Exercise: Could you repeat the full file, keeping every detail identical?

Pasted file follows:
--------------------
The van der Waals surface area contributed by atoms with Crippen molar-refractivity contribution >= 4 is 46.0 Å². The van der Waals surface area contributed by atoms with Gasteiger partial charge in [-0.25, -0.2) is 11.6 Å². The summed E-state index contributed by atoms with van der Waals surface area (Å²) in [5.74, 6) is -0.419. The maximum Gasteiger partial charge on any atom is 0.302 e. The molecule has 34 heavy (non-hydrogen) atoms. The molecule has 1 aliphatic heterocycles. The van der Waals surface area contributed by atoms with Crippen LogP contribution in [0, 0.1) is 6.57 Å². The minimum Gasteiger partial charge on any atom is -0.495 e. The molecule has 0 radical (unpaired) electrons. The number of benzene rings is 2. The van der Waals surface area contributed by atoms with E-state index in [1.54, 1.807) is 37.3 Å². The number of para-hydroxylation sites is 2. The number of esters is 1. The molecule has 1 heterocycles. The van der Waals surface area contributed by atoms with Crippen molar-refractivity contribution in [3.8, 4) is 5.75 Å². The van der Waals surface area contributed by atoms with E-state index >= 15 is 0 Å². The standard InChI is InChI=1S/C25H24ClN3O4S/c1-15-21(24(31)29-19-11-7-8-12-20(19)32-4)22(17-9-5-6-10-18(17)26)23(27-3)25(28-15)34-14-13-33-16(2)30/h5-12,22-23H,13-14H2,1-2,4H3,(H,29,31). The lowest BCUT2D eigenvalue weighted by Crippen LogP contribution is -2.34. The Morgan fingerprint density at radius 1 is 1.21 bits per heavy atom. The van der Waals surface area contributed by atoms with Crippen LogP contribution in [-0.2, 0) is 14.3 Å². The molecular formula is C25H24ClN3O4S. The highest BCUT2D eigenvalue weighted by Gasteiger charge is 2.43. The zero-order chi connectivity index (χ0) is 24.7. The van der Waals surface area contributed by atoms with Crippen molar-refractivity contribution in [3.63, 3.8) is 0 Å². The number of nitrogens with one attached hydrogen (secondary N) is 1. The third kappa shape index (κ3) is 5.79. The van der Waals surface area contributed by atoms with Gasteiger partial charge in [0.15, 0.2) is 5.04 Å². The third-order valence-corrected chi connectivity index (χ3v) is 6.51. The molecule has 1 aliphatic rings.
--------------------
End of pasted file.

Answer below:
The van der Waals surface area contributed by atoms with Crippen molar-refractivity contribution >= 4 is 46.0 Å². The van der Waals surface area contributed by atoms with Gasteiger partial charge in [-0.25, -0.2) is 11.6 Å². The summed E-state index contributed by atoms with van der Waals surface area (Å²) in [5.74, 6) is -0.419. The maximum Gasteiger partial charge on any atom is 0.302 e. The molecule has 34 heavy (non-hydrogen) atoms. The molecule has 1 aliphatic heterocycles. The van der Waals surface area contributed by atoms with Crippen LogP contribution in [0, 0.1) is 6.57 Å². The minimum Gasteiger partial charge on any atom is -0.495 e. The molecule has 0 radical (unpaired) electrons. The number of benzene rings is 2. The van der Waals surface area contributed by atoms with E-state index in [1.54, 1.807) is 37.3 Å². The number of para-hydroxylation sites is 2. The number of esters is 1. The molecule has 1 heterocycles. The van der Waals surface area contributed by atoms with Crippen molar-refractivity contribution in [3.8, 4) is 5.75 Å². The van der Waals surface area contributed by atoms with E-state index >= 15 is 0 Å². The standard InChI is InChI=1S/C25H24ClN3O4S/c1-15-21(24(31)29-19-11-7-8-12-20(19)32-4)22(17-9-5-6-10-18(17)26)23(27-3)25(28-15)34-14-13-33-16(2)30/h5-12,22-23H,13-14H2,1-2,4H3,(H,29,31). The lowest BCUT2D eigenvalue weighted by Crippen LogP contribution is -2.34. The Morgan fingerprint density at radius 1 is 1.21 bits per heavy atom. The van der Waals surface area contributed by atoms with Crippen LogP contribution in [-0.2, 0) is 14.3 Å². The molecular formula is C25H24ClN3O4S. The highest BCUT2D eigenvalue weighted by Gasteiger charge is 2.43. The zero-order chi connectivity index (χ0) is 24.7. The van der Waals surface area contributed by atoms with Crippen molar-refractivity contribution in [3.63, 3.8) is 0 Å². The number of nitrogens with one attached hydrogen (secondary N) is 1. The third kappa shape index (κ3) is 5.79. The van der Waals surface area contributed by atoms with Gasteiger partial charge in [0.15, 0.2) is 5.04 Å². The third-order valence-corrected chi connectivity index (χ3v) is 6.51. The molecule has 1 aliphatic rings.